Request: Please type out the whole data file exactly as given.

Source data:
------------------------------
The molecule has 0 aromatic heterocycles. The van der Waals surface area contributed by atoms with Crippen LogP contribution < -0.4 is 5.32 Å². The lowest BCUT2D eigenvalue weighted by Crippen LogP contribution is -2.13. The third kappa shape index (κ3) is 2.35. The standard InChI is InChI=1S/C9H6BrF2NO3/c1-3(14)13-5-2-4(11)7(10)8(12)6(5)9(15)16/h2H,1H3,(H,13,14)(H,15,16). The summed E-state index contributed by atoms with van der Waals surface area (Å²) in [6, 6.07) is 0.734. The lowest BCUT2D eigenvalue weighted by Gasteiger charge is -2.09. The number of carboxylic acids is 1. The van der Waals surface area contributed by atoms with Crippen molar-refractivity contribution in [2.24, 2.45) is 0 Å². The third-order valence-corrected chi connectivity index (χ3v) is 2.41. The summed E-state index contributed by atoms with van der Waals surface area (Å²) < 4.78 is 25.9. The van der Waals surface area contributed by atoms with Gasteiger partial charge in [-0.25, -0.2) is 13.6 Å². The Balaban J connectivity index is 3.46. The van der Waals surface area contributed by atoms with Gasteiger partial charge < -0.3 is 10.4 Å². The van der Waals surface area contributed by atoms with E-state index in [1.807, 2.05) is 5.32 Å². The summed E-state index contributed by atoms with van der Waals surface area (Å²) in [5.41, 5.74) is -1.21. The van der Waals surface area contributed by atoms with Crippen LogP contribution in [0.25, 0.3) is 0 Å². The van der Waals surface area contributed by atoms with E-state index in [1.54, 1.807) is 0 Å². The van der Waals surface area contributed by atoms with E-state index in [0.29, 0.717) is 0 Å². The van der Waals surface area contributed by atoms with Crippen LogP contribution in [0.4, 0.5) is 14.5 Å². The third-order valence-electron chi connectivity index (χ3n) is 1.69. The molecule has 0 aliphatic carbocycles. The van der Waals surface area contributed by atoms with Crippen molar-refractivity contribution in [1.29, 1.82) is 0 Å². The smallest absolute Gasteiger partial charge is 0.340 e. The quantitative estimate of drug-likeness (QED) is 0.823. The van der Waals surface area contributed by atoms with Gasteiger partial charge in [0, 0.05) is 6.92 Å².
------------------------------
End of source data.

The molecule has 0 aromatic heterocycles. The van der Waals surface area contributed by atoms with Crippen LogP contribution < -0.4 is 5.32 Å². The lowest BCUT2D eigenvalue weighted by Crippen LogP contribution is -2.13. The third kappa shape index (κ3) is 2.35. The standard InChI is InChI=1S/C9H6BrF2NO3/c1-3(14)13-5-2-4(11)7(10)8(12)6(5)9(15)16/h2H,1H3,(H,13,14)(H,15,16). The summed E-state index contributed by atoms with van der Waals surface area (Å²) in [6, 6.07) is 0.734. The lowest BCUT2D eigenvalue weighted by Gasteiger charge is -2.09. The number of carboxylic acids is 1. The van der Waals surface area contributed by atoms with Crippen molar-refractivity contribution in [2.24, 2.45) is 0 Å². The third-order valence-corrected chi connectivity index (χ3v) is 2.41. The summed E-state index contributed by atoms with van der Waals surface area (Å²) < 4.78 is 25.9. The van der Waals surface area contributed by atoms with Gasteiger partial charge in [-0.25, -0.2) is 13.6 Å². The Balaban J connectivity index is 3.46. The van der Waals surface area contributed by atoms with Gasteiger partial charge < -0.3 is 10.4 Å². The van der Waals surface area contributed by atoms with E-state index in [1.807, 2.05) is 5.32 Å². The summed E-state index contributed by atoms with van der Waals surface area (Å²) in [5.41, 5.74) is -1.21. The van der Waals surface area contributed by atoms with Crippen LogP contribution in [0.25, 0.3) is 0 Å². The van der Waals surface area contributed by atoms with E-state index in [1.54, 1.807) is 0 Å². The van der Waals surface area contributed by atoms with E-state index in [0.29, 0.717) is 0 Å². The van der Waals surface area contributed by atoms with Crippen LogP contribution in [0.4, 0.5) is 14.5 Å². The third-order valence-electron chi connectivity index (χ3n) is 1.69. The molecule has 0 aliphatic carbocycles. The van der Waals surface area contributed by atoms with Crippen molar-refractivity contribution in [1.29, 1.82) is 0 Å². The smallest absolute Gasteiger partial charge is 0.340 e. The quantitative estimate of drug-likeness (QED) is 0.823. The van der Waals surface area contributed by atoms with Gasteiger partial charge in [0, 0.05) is 6.92 Å².